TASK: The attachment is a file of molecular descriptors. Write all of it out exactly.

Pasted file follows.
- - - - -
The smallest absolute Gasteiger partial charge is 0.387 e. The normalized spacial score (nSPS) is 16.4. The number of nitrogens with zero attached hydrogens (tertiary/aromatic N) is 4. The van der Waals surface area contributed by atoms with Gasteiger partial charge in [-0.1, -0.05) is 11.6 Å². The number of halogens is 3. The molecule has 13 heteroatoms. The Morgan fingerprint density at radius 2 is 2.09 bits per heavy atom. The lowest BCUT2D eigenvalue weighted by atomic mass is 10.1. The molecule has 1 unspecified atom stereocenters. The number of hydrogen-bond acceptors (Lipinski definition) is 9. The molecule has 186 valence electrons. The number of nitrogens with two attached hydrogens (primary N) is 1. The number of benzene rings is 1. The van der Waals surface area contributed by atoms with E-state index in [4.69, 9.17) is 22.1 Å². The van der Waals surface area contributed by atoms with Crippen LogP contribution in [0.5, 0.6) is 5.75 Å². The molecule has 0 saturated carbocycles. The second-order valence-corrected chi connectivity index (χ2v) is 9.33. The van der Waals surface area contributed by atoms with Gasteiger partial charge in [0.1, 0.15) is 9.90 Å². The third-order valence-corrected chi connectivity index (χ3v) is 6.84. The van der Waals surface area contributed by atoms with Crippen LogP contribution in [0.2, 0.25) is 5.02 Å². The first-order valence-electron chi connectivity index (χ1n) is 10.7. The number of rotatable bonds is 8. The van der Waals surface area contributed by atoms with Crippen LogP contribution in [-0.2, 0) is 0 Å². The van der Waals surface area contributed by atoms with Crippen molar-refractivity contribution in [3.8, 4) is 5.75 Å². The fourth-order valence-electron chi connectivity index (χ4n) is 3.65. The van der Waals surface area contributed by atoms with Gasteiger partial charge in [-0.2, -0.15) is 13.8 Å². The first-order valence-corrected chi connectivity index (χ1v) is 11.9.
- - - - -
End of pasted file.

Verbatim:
The smallest absolute Gasteiger partial charge is 0.387 e. The normalized spacial score (nSPS) is 16.4. The number of nitrogens with zero attached hydrogens (tertiary/aromatic N) is 4. The van der Waals surface area contributed by atoms with Gasteiger partial charge in [-0.1, -0.05) is 11.6 Å². The number of halogens is 3. The molecule has 13 heteroatoms. The Morgan fingerprint density at radius 2 is 2.09 bits per heavy atom. The lowest BCUT2D eigenvalue weighted by atomic mass is 10.1. The molecule has 1 unspecified atom stereocenters. The number of hydrogen-bond acceptors (Lipinski definition) is 9. The molecule has 186 valence electrons. The number of nitrogens with two attached hydrogens (primary N) is 1. The number of benzene rings is 1. The van der Waals surface area contributed by atoms with E-state index in [4.69, 9.17) is 22.1 Å². The van der Waals surface area contributed by atoms with Crippen LogP contribution in [0.5, 0.6) is 5.75 Å². The molecule has 0 saturated carbocycles. The second-order valence-corrected chi connectivity index (χ2v) is 9.33. The van der Waals surface area contributed by atoms with Gasteiger partial charge in [0.1, 0.15) is 9.90 Å². The third-order valence-corrected chi connectivity index (χ3v) is 6.84. The van der Waals surface area contributed by atoms with Crippen LogP contribution in [0.2, 0.25) is 5.02 Å². The first-order valence-electron chi connectivity index (χ1n) is 10.7. The number of rotatable bonds is 8. The van der Waals surface area contributed by atoms with Crippen LogP contribution in [-0.2, 0) is 0 Å². The van der Waals surface area contributed by atoms with Crippen molar-refractivity contribution in [3.8, 4) is 5.75 Å². The fourth-order valence-electron chi connectivity index (χ4n) is 3.65. The van der Waals surface area contributed by atoms with Gasteiger partial charge in [-0.2, -0.15) is 13.8 Å². The first-order valence-corrected chi connectivity index (χ1v) is 11.9.